EPA Announces Stricter Emissions Standards To Bump Fleet Average to 40 MPG
【Summary】The EPA finalized the new emissions standards earlier this month and affects vehicles from the 2023 model year to 2026.
President Barack Obama came out with strict emissions standards, before President Donald Trump rolled them back. Now, the Environmental Protection Agency (EPA) is putting its foot down on emissions standards by introducing its strictest guidelines ever. The agency itself calls the new rules the "most ambitious federal greenhouse gas (GHG) emissions standards for passenger cars and light trucks ever." The new rules will affect vehicles from 2023 to 2026 model years, with the EPA announcing that a new set of standards will be introduced for 2027 model year vehicles.
Much Tighter Regulations
Before we dive into the new regulations that the EPA finalized, we should point out that the EPA does not set the standards for fuel economy in the U.S. That is left up to the U.S. National Highway Traffic Safety Administration (NHTSA). Still, they two need to work hand-in-hand, as stricter emissions regulations will affect overall fuel economy regulations. For instance, the new regulations will see the fleet mpg average to roughly 40 in 2026. That's a large increase compared to the 38 mpg average that was proposed earlier.
Speaking of what was proposed earlier this year, the Biden administration stated that it would undo the Trump administration's decision to roll back emissions standards. The changes were proposed earlier this August with a fleet average of 32 mpg. So, the EPA's new regulations are incredibly strict. For comparison's sake, the new regulations are even stricter than the ones that were proposed by President Obama.
The reasoning behind the strict emissions regulations is to decrease emissions in the U.S. The new regulations are expected to prevent 3.1 billion tons of CO2 emissions from getting into the air by 2050. This should greatly improve the quality of air throughout the country and improve overall public health. The EPA also claims that the regulations will result in $190 billion in "net benefits" for Americans. Part of that savings come from consumers having to spend less on fuel.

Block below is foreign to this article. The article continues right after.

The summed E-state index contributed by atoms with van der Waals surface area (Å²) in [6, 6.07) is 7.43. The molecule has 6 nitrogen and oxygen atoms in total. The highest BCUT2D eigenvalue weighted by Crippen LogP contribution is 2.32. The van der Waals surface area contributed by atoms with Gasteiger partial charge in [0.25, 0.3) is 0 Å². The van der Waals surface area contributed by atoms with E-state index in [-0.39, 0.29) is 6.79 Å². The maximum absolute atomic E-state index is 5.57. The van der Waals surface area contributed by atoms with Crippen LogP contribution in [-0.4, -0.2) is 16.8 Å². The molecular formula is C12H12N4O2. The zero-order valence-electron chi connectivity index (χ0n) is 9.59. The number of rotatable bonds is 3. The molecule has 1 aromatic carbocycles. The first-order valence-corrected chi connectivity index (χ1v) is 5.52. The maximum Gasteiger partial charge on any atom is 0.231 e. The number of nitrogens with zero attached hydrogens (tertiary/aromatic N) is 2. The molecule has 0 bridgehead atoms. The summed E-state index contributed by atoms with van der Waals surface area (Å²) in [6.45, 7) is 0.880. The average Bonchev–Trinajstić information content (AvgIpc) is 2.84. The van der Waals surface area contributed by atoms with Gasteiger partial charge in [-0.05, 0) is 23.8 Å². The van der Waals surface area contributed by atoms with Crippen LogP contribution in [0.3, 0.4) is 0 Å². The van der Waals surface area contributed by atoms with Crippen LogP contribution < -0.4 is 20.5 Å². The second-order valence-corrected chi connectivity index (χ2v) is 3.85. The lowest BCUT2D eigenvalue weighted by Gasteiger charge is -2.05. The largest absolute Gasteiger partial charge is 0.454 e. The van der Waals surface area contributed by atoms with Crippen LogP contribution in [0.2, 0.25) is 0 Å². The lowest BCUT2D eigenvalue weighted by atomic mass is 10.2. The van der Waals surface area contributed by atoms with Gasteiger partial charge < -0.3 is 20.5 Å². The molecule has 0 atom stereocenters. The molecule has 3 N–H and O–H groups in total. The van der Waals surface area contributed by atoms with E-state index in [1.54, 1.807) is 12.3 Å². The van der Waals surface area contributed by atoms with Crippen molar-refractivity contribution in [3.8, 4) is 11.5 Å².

Let's make one thing clear, this does not mean that full-size pickup trucks will disappear. You'll still be able to buy the Ford F-150 and Ram 1500 at the dealership. You see, these emissions standards will force automakers to increase their average fleet mpg. So, if Chevrolet, Ram, and Ford continue to make pickup trucks, they'll have to come out with more electric cars or introduce more fuel-efficient powertrains for existing vehicles. Thanks to the new rules, we could see more hybrids, plug-in hybrids, and electric vehicles, which will result in more affordable prices for consumers.
More EVs Could Be Coming
The EPA believes that the new rules could see electrified vehicles, like EVs and plug-in hybrid, account for 17 percent of sales in the U.S. by 2026. The organization believes that its new rules give automakers "adequate lead time for manufacturers to comply at reasonable costs." While automakers are sure to put up a fight and lobby against these changes, the EPA states that these new regulations are "based on sound science and grounded in a rigorous assessment of current and future technologies with supporting analysis that shows the standards are achievable and affordable." Automakers can meet these requirements if it chooses to do so, but will put up a fight because they don't want to.
The new regulations come at a time when outside groups requested them. The Sierra Club stated that more than 200,000 people submitted comments to the EPA, requesting the organization to come out with stricter emissions regulations. Attorneys general from 21 states, the District of Columbia, and six cities in the U.S. also urged the EPA to come out with stronger regulations.
The U.S. is far behind other nations that have had far stricter regulations in place for years. This doesn't put the U.S. on par with others, but it's a step in the right direction. We're interested to see which automakers choose to follow the regulations or put up a fight against them.
Vineeth Joel Patel
Joel Patel has been covering all aspects of the automotive industry for four years as an editor and freelance writer for various websites. When it comes to cars, he enjoys covering the merger between technology and cars. In his spare time, Joel likes to watch baseball, work on his car, and try new foods
Hyundai and Michelin to Develop Next-Gen Tires for EVs
The Polestar 5 Sedan Will Have Dual Electric Motors With 884 HP
$12,500 Federal EV Tax Credit Proposal Reportedly Dropped
GM to Invest $81 Million to Hand-Build Cadillac Celestiq in Michigan
Sony, Honda Sign Agreement for Joint EV Brand
Ford CFO Claims Inflation Has Erased Mustang Mach-E Profits
Hyundai to Launch Autonomous Ride-Hailing Service in South Korea
NHTSA Upgrades Tesla's Autopilot Investigation to 'Engineering Analysis'
- The New Lexus RZ 450e is Toyota’s Answer to the Tesla Model Y and Raises the Bar for Battery-Powered SUVs
- Honda's New EV Friendly Retail Plans Hint at the End of Mega Dealerships
- Honda is Developing Three New EV Platforms by 2030, Including One That Will Be Shared With GM, Executive Says
- Waymo To Partner With Uber Freight on Autonomous Logistics for the Trucking Industry
- Tesla Shutters its San Mateo, CA Office, Lays Off Roughly 200 Autopilot Staff Without Notice
- Mercedes-Benz to Use Vehicle Sensor Data to Monitor Road Conditions in Real-Time in a New Large-Scale Pilot in the Netherlands
- The NHTSA is Requiring Fuel Economy Improvements of 8% for 2024 and 2025 Model Year Vehicles and by 10% for 2026 Models
- Hertz Adds the Tesla Model Y to it Rental Car Fleet
- Volkswagen to Show Off the New ID. Buzz Microbus at Next Week’s New York Auto Show
- The Electric Mercedes-Benz G-Class SUV Will Use a Silicon-based Battery Developed by Sila Nanotechnologies